Gifted and institutionalised
After a long awaited american style breakfast with sausages, egg and potato we set off for the RIKEN institute. This institute, which was founded 100 years ago, houses multiple research groups and is the biggest independent research institute in Japan and has several centers spread over the country. RIKEN increasingly focusses on creating an international community which is reflected in one of our members (Johan) joining the Advanced Catalysis research group from next week onwards. This group was our first stop of the day. We were introduced to the research mainly focussing on synthesizing new polymers, studying organometallic hydrogen complexes and the conversion of CO2. Apart from the interesting research, most surprising were the huge amount of facilities available to the group, including over 15 gloveboxes, a high pressure hydrogen lab and their own NMR room. This was also a nice introduction for Johan on the labs and atmosphere he will be spending his next couple of months in.
At our next visit we were greeted by Dr. Hiromitsu Haba, head of the radioisotope (RI) applications team. This is one of the groups running and managing the worlds largest superconducting ring cyclotron and houses several other cyclotrons as well as a large linear accelerator. Using these instruments, they can create high energy ion beams which can be accelerated to 70% of the speed of light.
The first cyclotron was created in the RIKEN institute by Dr. Nishina who pioneered the search for new stable elements and isotopes in Japan. This search culminated in the discovery of the 113th element. The researchers at RIKEN were given the honor of naming it in 2016. They chose the name Nihonium, which stems from Nihon or Japan in Japanese. From Dr. Haba we learned that this name was chosen as this was the first element to be discovered in Japan and Japanesium did not have a nice enough ring to it. We were quite lucky to be visiting in the summer period as all facilities stopped for maintenance and we could get a look into the huge concrete vaults and radiation resistant doors housing the cyclotrons.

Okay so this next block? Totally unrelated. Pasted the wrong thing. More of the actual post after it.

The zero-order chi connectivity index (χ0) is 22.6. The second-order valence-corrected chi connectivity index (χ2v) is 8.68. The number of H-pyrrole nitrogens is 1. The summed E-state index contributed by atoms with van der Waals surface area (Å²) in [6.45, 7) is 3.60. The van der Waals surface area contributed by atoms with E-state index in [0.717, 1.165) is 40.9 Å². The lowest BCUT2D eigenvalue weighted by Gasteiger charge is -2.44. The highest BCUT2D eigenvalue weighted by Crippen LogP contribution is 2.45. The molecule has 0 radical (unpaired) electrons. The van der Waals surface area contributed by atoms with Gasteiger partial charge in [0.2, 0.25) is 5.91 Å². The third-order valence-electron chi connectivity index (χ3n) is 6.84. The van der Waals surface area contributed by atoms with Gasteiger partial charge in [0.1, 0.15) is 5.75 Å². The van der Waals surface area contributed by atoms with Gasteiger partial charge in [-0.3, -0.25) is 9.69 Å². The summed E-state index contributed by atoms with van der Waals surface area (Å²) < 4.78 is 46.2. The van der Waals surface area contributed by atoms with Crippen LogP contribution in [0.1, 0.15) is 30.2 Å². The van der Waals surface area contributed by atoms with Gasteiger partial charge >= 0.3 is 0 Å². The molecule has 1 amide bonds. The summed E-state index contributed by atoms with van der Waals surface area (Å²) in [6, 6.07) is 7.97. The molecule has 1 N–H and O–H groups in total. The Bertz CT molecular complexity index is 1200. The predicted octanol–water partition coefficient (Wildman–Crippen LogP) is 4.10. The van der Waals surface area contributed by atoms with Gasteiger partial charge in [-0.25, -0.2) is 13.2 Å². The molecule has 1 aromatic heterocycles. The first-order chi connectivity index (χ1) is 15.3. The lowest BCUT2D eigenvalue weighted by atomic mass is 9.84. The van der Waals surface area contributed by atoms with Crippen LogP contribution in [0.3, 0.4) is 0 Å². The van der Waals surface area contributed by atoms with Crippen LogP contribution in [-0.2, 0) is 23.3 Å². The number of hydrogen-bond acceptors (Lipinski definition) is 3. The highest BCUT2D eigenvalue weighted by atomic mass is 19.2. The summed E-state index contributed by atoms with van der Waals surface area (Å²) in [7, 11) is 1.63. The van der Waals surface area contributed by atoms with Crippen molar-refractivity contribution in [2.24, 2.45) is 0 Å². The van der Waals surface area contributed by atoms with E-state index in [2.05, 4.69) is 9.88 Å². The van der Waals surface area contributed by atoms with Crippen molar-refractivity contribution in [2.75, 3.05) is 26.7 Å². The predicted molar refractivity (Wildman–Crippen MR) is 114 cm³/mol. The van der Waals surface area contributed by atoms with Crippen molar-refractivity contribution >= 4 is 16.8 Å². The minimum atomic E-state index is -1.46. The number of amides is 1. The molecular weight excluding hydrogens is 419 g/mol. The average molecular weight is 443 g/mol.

Outside, the rain had started making the stifling heat more comfortable. We travelled back to the hostel and made our way to a restaurant for our last diner with Wesley. Since he will be leaving us after the last company visits tomorrow he guided us to a traditional hotpot restaurant. In a few days he will turn 40 so he was (un)pleasantly surprised by a desert with fireworks and chopsticks with his name on it.
One last day of visits remains and then it is almost time for us to go home.